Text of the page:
HONOLULU (KHON2) — Showered with Aloha, the University of Hawaii men’s volleyball team celebrated their back-to-back national championships surrounded by thousands of fans in downtown Honolulu Tuesday.

“The amount of love the island for this sport and for our team is just insurmountable nothing can compare,” middle blocker Guilherme Voss said.

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All that enthusiasm could soon translate into big bucks for student-athletes now that the NCAA allows college athletes to make money off of their name, image, and likeness or NIL.

Voss is one of the dozens of athletes that have been able to profit off of sponsorships, adding partnership ads with Off the Hook Poke Market and Uniqlo Hawaii to his social media accounts. With the national titles in tow, he could be adding more.

“The men’s volleyball team has become the most profitable NIL team on the university-wide campus,” RKT Media President & CEO Ryan Kalei Tsuji said. “I think because of their visibility, the success that they have, obviously as back-to-back national championships, make them very marketable and brands want to work with that. I think it’s evident when you saw people waiting for hours to get their autographs and photos with them today.”

On top of Voss, RKT represents and manages 21 other UH Manoa athletes. He says student athletes like Voss have even created LLCs to set themselves up for business.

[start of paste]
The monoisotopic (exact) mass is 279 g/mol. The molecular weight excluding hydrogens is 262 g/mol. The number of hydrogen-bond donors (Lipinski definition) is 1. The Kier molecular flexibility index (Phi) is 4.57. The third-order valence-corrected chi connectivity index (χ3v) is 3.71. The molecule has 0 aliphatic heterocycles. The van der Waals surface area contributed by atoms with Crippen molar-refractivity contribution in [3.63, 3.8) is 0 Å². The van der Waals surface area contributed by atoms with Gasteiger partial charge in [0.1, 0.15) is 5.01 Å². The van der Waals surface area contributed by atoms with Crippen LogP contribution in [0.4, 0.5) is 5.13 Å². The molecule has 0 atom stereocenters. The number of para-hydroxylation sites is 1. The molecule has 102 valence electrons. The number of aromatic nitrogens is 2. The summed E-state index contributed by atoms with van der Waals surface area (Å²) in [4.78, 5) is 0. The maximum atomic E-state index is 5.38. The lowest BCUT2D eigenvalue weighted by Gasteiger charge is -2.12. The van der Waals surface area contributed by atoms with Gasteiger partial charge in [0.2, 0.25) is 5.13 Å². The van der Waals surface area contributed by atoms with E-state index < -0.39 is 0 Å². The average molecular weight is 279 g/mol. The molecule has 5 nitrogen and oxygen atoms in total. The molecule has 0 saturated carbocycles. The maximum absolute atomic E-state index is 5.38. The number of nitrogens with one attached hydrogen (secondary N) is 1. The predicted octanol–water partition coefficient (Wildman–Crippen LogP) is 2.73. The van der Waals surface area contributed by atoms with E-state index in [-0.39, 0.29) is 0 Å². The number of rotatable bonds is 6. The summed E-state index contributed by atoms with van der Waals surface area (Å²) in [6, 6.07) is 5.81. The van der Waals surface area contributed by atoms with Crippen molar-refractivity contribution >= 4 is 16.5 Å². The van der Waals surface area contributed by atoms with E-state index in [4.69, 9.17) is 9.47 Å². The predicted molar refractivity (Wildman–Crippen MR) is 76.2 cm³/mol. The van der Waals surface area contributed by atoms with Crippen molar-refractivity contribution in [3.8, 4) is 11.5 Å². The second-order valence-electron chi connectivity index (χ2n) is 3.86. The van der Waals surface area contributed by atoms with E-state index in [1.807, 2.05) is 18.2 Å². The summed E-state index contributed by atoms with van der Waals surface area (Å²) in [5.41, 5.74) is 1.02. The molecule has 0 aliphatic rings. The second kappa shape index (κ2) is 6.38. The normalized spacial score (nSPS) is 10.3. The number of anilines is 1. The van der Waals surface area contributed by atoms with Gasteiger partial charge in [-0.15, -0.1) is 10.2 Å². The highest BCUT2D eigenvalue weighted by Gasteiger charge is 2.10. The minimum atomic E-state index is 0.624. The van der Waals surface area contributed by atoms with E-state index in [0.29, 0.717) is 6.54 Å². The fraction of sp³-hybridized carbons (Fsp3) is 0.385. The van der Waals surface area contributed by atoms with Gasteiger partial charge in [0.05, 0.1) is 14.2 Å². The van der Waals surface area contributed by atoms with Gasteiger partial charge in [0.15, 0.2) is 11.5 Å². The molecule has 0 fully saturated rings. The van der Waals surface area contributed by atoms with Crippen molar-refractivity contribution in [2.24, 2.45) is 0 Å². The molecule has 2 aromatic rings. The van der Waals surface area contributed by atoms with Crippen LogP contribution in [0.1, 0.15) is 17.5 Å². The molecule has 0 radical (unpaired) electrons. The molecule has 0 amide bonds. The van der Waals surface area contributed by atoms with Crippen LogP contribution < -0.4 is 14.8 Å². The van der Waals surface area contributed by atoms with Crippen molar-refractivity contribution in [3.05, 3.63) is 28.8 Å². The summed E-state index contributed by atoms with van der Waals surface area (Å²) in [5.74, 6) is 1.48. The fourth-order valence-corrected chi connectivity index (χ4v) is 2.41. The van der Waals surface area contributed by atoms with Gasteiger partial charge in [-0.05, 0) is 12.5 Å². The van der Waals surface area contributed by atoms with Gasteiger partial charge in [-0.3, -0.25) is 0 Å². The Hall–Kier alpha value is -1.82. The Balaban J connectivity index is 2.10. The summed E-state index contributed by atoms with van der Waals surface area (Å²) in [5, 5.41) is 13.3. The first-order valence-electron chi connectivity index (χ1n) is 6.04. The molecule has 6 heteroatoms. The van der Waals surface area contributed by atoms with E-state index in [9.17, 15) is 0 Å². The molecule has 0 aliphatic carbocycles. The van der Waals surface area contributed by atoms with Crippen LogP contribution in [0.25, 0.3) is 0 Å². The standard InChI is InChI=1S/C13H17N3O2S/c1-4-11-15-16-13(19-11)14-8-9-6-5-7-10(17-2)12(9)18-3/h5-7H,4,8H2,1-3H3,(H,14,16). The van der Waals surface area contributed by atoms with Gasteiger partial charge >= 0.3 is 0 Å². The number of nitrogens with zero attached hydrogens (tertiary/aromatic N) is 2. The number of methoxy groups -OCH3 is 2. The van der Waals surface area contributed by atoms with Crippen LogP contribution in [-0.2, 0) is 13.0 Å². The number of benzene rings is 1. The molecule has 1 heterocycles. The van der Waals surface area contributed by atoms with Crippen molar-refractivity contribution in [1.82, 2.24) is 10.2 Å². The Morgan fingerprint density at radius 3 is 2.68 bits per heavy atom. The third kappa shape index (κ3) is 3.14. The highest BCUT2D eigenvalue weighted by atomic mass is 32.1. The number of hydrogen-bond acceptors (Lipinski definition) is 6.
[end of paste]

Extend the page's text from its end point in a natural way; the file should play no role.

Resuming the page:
“I think the highest-paid athletes that we’ve worked with, have probably made about $10,000 in a year,” Tsuji said. “So pretty good for the first year but it all can range from $200 to $1,000s. It really just depends on how willing the athletes themselves are also wanting to get out there.”

That kind of money can be a lot for a college student, especially a men’s volleyball player. Under the NCAA men’s volleyball teams split 4.5 full scholarships across their roster, which is 23 players at UH.

Tsuji says more can be done by the athletes as well as the school.

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“NIL is so new,” said Tsuji. “And so I think there’s a learning curve of the university for what you’re learning, like what is allowed, what’s not allowed. Then the athletes themselves are learning how to leverage their name, image, and likeness to really sell themselves.”